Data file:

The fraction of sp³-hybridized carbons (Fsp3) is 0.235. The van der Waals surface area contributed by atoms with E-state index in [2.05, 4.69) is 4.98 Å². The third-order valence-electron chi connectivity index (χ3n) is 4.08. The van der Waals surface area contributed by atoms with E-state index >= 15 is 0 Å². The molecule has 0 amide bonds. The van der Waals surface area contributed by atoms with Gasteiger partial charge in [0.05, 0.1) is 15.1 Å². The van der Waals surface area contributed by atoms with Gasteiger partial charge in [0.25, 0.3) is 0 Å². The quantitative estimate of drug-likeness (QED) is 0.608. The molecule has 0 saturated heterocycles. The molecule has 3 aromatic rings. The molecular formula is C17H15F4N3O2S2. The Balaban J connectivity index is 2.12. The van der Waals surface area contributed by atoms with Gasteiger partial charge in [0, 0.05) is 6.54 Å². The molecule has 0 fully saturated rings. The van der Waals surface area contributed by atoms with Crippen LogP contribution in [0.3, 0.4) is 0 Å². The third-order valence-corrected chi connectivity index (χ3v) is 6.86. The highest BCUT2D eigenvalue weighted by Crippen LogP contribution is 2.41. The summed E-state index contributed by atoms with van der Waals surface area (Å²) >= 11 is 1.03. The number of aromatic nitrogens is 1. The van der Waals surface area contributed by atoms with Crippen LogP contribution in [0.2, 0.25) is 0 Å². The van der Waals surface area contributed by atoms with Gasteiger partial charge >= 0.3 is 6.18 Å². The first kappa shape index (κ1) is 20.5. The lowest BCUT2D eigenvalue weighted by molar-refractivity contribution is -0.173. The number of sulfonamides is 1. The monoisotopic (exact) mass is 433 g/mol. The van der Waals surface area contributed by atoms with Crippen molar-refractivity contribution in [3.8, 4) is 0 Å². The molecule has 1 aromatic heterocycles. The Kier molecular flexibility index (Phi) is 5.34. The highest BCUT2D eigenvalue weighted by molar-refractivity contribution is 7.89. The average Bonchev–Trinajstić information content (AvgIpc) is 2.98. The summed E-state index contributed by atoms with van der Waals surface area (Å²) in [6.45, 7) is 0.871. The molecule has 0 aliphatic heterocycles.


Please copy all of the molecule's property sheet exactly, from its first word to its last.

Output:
The fraction of sp³-hybridized carbons (Fsp3) is 0.235. The van der Waals surface area contributed by atoms with E-state index in [2.05, 4.69) is 4.98 Å². The third-order valence-electron chi connectivity index (χ3n) is 4.08. The van der Waals surface area contributed by atoms with E-state index >= 15 is 0 Å². The molecule has 0 amide bonds. The van der Waals surface area contributed by atoms with Gasteiger partial charge in [0.05, 0.1) is 15.1 Å². The van der Waals surface area contributed by atoms with Gasteiger partial charge in [0.25, 0.3) is 0 Å². The quantitative estimate of drug-likeness (QED) is 0.608. The molecule has 0 saturated heterocycles. The molecule has 3 aromatic rings. The molecular formula is C17H15F4N3O2S2. The Balaban J connectivity index is 2.12. The van der Waals surface area contributed by atoms with Gasteiger partial charge in [0, 0.05) is 6.54 Å². The molecule has 0 fully saturated rings. The van der Waals surface area contributed by atoms with Crippen LogP contribution in [0.3, 0.4) is 0 Å². The third-order valence-corrected chi connectivity index (χ3v) is 6.86. The highest BCUT2D eigenvalue weighted by Crippen LogP contribution is 2.41. The summed E-state index contributed by atoms with van der Waals surface area (Å²) >= 11 is 1.03. The number of aromatic nitrogens is 1. The van der Waals surface area contributed by atoms with Crippen LogP contribution in [0.2, 0.25) is 0 Å². The van der Waals surface area contributed by atoms with Gasteiger partial charge >= 0.3 is 6.18 Å². The first kappa shape index (κ1) is 20.5. The lowest BCUT2D eigenvalue weighted by molar-refractivity contribution is -0.173. The number of sulfonamides is 1. The monoisotopic (exact) mass is 433 g/mol. The van der Waals surface area contributed by atoms with Crippen molar-refractivity contribution in [3.8, 4) is 0 Å². The molecule has 1 aromatic heterocycles. The Kier molecular flexibility index (Phi) is 5.34. The highest BCUT2D eigenvalue weighted by molar-refractivity contribution is 7.89. The average Bonchev–Trinajstić information content (AvgIpc) is 2.98. The summed E-state index contributed by atoms with van der Waals surface area (Å²) in [6.45, 7) is 0.871. The molecule has 0 aliphatic heterocycles.